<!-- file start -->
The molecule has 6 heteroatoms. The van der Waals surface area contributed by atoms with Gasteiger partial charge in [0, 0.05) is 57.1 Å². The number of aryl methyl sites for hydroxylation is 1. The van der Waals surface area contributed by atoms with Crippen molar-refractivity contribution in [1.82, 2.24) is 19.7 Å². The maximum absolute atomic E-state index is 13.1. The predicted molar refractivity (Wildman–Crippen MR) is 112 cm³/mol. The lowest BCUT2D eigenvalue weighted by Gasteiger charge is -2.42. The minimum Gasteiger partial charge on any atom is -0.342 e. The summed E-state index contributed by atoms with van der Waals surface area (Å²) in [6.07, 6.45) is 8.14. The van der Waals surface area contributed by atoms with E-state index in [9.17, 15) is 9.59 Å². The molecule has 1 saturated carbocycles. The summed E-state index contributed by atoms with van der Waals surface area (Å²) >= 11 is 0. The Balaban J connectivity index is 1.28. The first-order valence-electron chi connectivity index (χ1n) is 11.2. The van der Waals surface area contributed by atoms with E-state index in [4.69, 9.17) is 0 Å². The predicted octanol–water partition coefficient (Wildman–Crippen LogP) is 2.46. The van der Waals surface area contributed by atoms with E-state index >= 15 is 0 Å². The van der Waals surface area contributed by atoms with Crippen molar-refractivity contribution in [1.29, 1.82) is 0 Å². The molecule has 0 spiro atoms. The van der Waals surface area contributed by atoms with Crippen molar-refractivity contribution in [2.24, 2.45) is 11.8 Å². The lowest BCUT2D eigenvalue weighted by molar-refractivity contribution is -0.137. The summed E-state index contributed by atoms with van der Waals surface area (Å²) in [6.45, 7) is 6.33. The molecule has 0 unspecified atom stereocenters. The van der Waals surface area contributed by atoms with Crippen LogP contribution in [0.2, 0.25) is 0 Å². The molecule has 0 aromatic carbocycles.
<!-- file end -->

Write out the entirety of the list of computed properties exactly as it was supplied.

The molecule has 6 heteroatoms. The van der Waals surface area contributed by atoms with Gasteiger partial charge in [0, 0.05) is 57.1 Å². The number of aryl methyl sites for hydroxylation is 1. The van der Waals surface area contributed by atoms with Crippen molar-refractivity contribution in [1.82, 2.24) is 19.7 Å². The maximum absolute atomic E-state index is 13.1. The predicted molar refractivity (Wildman–Crippen MR) is 112 cm³/mol. The lowest BCUT2D eigenvalue weighted by Gasteiger charge is -2.42. The minimum Gasteiger partial charge on any atom is -0.342 e. The summed E-state index contributed by atoms with van der Waals surface area (Å²) in [6.07, 6.45) is 8.14. The van der Waals surface area contributed by atoms with E-state index in [9.17, 15) is 9.59 Å². The molecule has 1 saturated carbocycles. The summed E-state index contributed by atoms with van der Waals surface area (Å²) >= 11 is 0. The Balaban J connectivity index is 1.28. The first-order valence-electron chi connectivity index (χ1n) is 11.2. The van der Waals surface area contributed by atoms with E-state index in [4.69, 9.17) is 0 Å². The predicted octanol–water partition coefficient (Wildman–Crippen LogP) is 2.46. The van der Waals surface area contributed by atoms with E-state index >= 15 is 0 Å². The van der Waals surface area contributed by atoms with Crippen molar-refractivity contribution in [1.29, 1.82) is 0 Å². The molecule has 0 spiro atoms. The van der Waals surface area contributed by atoms with Crippen molar-refractivity contribution in [2.24, 2.45) is 11.8 Å². The lowest BCUT2D eigenvalue weighted by molar-refractivity contribution is -0.137. The summed E-state index contributed by atoms with van der Waals surface area (Å²) in [6.45, 7) is 6.33. The molecule has 0 unspecified atom stereocenters. The van der Waals surface area contributed by atoms with Crippen LogP contribution in [0.2, 0.25) is 0 Å². The molecule has 0 aromatic carbocycles.